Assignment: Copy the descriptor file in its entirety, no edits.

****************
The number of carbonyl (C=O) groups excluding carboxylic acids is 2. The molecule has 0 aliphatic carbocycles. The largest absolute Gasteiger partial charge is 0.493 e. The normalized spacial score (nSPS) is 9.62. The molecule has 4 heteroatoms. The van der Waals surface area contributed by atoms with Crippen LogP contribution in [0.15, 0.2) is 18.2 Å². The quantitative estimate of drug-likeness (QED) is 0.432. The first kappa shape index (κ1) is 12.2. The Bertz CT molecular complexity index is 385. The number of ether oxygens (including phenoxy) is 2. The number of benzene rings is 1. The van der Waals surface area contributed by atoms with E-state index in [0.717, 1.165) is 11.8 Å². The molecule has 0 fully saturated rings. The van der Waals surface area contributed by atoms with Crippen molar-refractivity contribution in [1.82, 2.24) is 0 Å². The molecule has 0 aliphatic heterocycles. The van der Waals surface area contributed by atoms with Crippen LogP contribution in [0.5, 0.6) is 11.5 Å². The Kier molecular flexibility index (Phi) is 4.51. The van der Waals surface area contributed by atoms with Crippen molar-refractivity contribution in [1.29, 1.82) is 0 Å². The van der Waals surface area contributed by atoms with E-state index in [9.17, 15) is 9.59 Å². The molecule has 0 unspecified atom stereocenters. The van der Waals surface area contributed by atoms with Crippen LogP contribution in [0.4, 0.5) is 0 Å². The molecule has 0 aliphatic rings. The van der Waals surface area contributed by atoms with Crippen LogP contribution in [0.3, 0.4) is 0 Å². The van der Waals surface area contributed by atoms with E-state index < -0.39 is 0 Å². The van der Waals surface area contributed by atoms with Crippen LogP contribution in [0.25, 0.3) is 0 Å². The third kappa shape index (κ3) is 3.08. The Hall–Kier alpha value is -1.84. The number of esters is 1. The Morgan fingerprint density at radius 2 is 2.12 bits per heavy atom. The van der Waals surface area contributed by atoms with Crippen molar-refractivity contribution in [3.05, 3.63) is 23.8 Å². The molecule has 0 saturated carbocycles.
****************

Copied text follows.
The number of carbonyl (C=O) groups excluding carboxylic acids is 2. The molecule has 0 aliphatic carbocycles. The largest absolute Gasteiger partial charge is 0.493 e. The normalized spacial score (nSPS) is 9.62. The molecule has 4 heteroatoms. The van der Waals surface area contributed by atoms with Crippen LogP contribution in [0.15, 0.2) is 18.2 Å². The quantitative estimate of drug-likeness (QED) is 0.432. The first kappa shape index (κ1) is 12.2. The Bertz CT molecular complexity index is 385. The number of ether oxygens (including phenoxy) is 2. The number of benzene rings is 1. The van der Waals surface area contributed by atoms with E-state index in [0.717, 1.165) is 11.8 Å². The molecule has 0 fully saturated rings. The van der Waals surface area contributed by atoms with Crippen molar-refractivity contribution in [1.82, 2.24) is 0 Å². The molecule has 0 aliphatic heterocycles. The van der Waals surface area contributed by atoms with Crippen LogP contribution in [0.5, 0.6) is 11.5 Å². The Kier molecular flexibility index (Phi) is 4.51. The van der Waals surface area contributed by atoms with Crippen molar-refractivity contribution in [1.29, 1.82) is 0 Å². The van der Waals surface area contributed by atoms with E-state index in [9.17, 15) is 9.59 Å². The molecule has 0 unspecified atom stereocenters. The van der Waals surface area contributed by atoms with Crippen LogP contribution in [0.4, 0.5) is 0 Å². The molecule has 0 aliphatic rings. The van der Waals surface area contributed by atoms with Crippen LogP contribution in [0.3, 0.4) is 0 Å². The van der Waals surface area contributed by atoms with E-state index < -0.39 is 0 Å². The van der Waals surface area contributed by atoms with Crippen LogP contribution in [0.25, 0.3) is 0 Å². The third kappa shape index (κ3) is 3.08. The Hall–Kier alpha value is -1.84. The number of esters is 1. The Morgan fingerprint density at radius 2 is 2.12 bits per heavy atom. The van der Waals surface area contributed by atoms with Crippen molar-refractivity contribution in [3.05, 3.63) is 23.8 Å². The molecule has 0 saturated carbocycles.